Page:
Boric acid means bye-bye roaches

Green queen Boric acid is fatal to roaches but in small amounts has low toxicity to humans.

August 18, 2010 / Abu Dhabi / (Rich-Joseph Facun / The National) A photograph of Boric Acid Powder and dead roaches, Wednesday, August 18, 2010 in Abu Dhabi.
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Earlier this year I developed a cockroach problem - one that seemed only to escalate after I hired a professional company to spray poisonous pesticides and leave gross globs of brown gunk all over the apartment. I resorted to going mental with a fly swatter and can of insecticide every time I spotted a bug. It was only after an extended such session earlier this month, which disturbingly left my lips numb for hours and throat and chest burning for days, that I vowed to find a more effective and less toxic solution.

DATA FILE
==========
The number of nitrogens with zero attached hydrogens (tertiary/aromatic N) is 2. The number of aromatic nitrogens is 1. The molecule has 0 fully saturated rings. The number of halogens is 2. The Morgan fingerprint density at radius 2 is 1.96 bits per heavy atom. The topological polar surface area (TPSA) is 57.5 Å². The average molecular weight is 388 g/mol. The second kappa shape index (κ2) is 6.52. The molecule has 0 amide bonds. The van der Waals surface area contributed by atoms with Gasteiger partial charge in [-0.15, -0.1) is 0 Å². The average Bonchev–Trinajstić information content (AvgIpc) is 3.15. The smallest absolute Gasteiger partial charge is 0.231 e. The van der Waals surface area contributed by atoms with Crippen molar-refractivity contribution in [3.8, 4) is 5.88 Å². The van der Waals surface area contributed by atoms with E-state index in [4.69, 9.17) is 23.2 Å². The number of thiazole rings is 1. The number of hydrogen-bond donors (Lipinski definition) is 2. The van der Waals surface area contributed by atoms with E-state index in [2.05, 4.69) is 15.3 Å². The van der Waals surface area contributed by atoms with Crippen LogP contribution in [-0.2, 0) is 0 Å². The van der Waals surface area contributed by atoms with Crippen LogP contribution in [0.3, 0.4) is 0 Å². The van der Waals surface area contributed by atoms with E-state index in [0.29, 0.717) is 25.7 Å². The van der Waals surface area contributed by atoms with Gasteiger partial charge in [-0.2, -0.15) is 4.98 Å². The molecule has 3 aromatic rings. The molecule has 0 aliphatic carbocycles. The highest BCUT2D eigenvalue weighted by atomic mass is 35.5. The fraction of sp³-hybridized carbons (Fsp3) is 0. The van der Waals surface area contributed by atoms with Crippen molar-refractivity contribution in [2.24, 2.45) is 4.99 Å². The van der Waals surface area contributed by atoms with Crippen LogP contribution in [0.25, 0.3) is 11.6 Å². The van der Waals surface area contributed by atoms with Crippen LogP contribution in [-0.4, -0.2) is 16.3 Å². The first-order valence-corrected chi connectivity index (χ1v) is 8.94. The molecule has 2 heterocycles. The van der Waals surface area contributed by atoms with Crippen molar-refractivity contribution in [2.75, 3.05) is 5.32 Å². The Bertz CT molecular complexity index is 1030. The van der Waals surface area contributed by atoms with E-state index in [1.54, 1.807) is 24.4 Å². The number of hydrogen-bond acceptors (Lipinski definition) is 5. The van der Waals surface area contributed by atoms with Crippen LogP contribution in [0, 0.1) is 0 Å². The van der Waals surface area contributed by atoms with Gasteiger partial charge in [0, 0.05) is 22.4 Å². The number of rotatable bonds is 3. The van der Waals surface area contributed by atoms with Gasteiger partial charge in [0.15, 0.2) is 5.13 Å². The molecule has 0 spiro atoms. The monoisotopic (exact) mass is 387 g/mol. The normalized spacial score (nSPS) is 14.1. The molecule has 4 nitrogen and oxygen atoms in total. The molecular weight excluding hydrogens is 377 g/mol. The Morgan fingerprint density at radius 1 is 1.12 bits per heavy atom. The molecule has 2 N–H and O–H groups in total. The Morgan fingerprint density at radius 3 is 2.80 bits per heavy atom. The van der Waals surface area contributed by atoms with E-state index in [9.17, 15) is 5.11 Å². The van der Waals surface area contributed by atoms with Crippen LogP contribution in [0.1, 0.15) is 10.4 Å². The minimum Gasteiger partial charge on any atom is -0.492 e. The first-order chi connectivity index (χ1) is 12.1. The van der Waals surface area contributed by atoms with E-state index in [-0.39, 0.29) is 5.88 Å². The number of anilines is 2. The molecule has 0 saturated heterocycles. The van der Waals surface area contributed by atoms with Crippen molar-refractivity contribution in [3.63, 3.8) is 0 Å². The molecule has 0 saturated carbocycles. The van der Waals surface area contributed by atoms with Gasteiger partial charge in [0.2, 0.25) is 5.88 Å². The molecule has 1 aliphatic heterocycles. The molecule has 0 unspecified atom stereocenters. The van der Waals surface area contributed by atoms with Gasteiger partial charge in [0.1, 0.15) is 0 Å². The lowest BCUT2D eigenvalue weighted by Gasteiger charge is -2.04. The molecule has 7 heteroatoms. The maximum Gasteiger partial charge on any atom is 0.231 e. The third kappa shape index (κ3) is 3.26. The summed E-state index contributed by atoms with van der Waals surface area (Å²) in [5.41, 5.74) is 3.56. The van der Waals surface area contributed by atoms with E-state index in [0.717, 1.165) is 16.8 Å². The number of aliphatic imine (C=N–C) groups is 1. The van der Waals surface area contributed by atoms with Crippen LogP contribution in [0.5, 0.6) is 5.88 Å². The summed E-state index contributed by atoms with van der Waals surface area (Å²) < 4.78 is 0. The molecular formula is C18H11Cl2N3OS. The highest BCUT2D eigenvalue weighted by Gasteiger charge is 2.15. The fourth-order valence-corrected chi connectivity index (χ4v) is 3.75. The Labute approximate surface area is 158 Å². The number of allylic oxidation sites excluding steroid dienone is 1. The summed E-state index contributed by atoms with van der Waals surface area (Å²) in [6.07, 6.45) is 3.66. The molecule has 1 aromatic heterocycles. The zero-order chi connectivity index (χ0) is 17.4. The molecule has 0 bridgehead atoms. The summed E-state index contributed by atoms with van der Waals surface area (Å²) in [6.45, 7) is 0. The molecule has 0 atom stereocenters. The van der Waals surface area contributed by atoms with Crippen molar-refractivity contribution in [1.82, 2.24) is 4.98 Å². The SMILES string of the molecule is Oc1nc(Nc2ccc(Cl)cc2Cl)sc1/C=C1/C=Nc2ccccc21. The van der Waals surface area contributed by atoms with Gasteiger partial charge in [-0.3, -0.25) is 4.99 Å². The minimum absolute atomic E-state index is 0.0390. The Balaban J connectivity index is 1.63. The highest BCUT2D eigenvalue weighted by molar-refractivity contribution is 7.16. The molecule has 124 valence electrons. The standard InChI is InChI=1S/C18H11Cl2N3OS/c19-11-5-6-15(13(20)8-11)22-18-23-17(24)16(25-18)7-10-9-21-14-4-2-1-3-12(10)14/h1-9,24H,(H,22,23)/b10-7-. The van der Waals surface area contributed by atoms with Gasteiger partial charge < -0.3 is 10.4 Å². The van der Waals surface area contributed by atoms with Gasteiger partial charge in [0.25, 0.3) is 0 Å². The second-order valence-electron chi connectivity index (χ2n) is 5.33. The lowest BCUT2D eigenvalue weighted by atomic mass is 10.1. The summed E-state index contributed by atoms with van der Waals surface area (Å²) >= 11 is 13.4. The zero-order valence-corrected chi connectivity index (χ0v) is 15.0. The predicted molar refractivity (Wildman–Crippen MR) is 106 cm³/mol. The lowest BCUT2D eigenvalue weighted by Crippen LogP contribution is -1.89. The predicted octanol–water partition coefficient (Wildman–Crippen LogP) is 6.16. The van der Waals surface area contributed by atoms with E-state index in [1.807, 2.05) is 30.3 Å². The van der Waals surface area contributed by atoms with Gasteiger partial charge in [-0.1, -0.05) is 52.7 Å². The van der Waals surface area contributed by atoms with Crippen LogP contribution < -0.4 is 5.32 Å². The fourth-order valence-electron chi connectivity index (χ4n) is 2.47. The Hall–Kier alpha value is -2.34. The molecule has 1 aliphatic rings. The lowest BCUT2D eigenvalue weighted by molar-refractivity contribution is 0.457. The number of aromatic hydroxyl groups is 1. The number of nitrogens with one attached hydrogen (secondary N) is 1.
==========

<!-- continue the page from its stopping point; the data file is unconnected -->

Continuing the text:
Enter Mike Potter, a professor of entomology at the University of Kentucky's College of Agriculture, a boric acid enthusiast and my new hero. It turns out that boric acid is fatal to roaches but in small amounts has low toxicity to humans. So I ripped my kitchen apart and spent hours cleaning it, putting away any and all food packages that were not already in airtight containers. Then I bought a small container of the colourless, odourless powder for Dh7 at a local pharmacy.

Using an old makeup brush and following Potter's suggestions, I dusted the powder in a thin, barely perceptible layer along crevices, cracks, cupboards and anywhere else I'd seen the little critters. The dust will remain effective indefinitely, unless it gets wet. There is a reason that people have been using this stuff against cockroaches for centuries. I'm breathing easier, and the roaches disappeared almost immediately and have stayed away.